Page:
Can you call your Senator, and ask them to: "Sign on to the Coons and Collins 'Dear Colleague' letter on preventing mass atrocities?"
To call your Senator, dial the Capitol switchboard: (202) 224-3121
We have much more work to be done. But what has happened over the last year here in Washington is truly remarkable, and cause to celebrate.
Thank you for doing your part,
Senator Coons and Collins Mass Atrocities Prevention Dear Colleague Letter
President Barack Obama
The White House
1600 Pennsylvania Avenue NW
Washington, DC 20500
Dear Mr. President,
As Members of the Senate committed to the protection of human rights, we believe the prevention of genocide and mass atrocities should continue to be a priority of U.S. foreign policy. In order to ensure the promise of "never again" serving as witnesses to genocide, we must develop the necessary tools to successfully avert mass atrocities and prevent the conditions that can lead to violence against innocent civilians.
Last year, the Senate unanimously voted to pass S. Con. Res. 71, a bipartisan resolution recognizing that it is in the U.S. national interest to prevent and mitigate acts of genocide and other mass atrocities against civilians. It encouraged efforts to develop a whole of government approach to prevent and mitigate such acts, and it urged your Administration to conduct an interagency review to evaluate existing capacities for anticipating, preventing, and responding to genocide and other mass atrocities.
We appreciate your leadership on this matter of shared concern, and we welcome the recently released Presidential Study Directive 10 (PSD-10), which reflects several of the recommendations outlined in S. Con. Res. 71. Both S. Con. Res. 71 and PSD-10 clearly state that preventing genocide and mass atrocities is in America's national interest and aligned with our values. As a result, the United States should improve its abilities to help avert such human tragedies and to determine specific steps to coordinate and enhance those capacities.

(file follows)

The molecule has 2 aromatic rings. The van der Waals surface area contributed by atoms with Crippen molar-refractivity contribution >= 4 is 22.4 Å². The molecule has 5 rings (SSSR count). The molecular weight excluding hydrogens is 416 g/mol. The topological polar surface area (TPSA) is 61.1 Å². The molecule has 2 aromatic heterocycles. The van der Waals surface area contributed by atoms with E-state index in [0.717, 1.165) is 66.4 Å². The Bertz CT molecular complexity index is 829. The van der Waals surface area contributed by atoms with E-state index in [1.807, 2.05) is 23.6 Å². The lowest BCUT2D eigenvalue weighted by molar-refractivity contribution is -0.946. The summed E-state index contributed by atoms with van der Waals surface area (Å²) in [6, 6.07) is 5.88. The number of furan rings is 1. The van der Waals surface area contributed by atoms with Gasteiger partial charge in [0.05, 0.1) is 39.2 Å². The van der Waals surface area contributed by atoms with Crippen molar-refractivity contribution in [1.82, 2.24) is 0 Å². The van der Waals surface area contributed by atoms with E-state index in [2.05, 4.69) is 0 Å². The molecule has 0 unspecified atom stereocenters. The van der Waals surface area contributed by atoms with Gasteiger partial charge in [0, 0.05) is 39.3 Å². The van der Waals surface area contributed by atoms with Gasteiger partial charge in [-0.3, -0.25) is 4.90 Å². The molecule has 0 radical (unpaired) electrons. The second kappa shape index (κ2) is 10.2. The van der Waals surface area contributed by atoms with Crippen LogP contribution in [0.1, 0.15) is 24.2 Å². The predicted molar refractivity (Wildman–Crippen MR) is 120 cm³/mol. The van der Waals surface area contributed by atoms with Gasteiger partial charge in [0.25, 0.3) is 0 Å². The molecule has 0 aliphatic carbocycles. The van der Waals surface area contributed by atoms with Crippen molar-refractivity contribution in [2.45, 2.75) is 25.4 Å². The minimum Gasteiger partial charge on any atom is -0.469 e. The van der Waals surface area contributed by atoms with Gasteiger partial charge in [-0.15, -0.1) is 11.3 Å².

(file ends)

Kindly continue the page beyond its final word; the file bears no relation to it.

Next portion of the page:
The recent establishment of a National Security Staff Director focused on the prevention of war crimes and atrocities, the creation of an Atrocities Prevention Board, and the mandate for an interagency study to inform the work of the Board all represent important steps in that direction. It is our hope that, through the coordination of a whole of government approach to preventing mass atrocities and genocide, the Board will improve U.S. capacity for responding to warning signs of impending violence against civilians.
We look forward to hearing from you on the next steps your administration is taking to implement the recommendations put forward in S. Con. Res. 71 and PSD-10. We are particularly interested in establishing coordinating mechanisms between Congress and the Atrocities Prevention Board and working with your Administration to consider a whole of government approach to atrocities prevention. We stand ready to partner with you in the Senate to continue to improve U.S. capacity to anticipate, prevent, and respond to genocide and other mass atrocities.
Senator Coons and Collins (and other Senators we can help recruit!)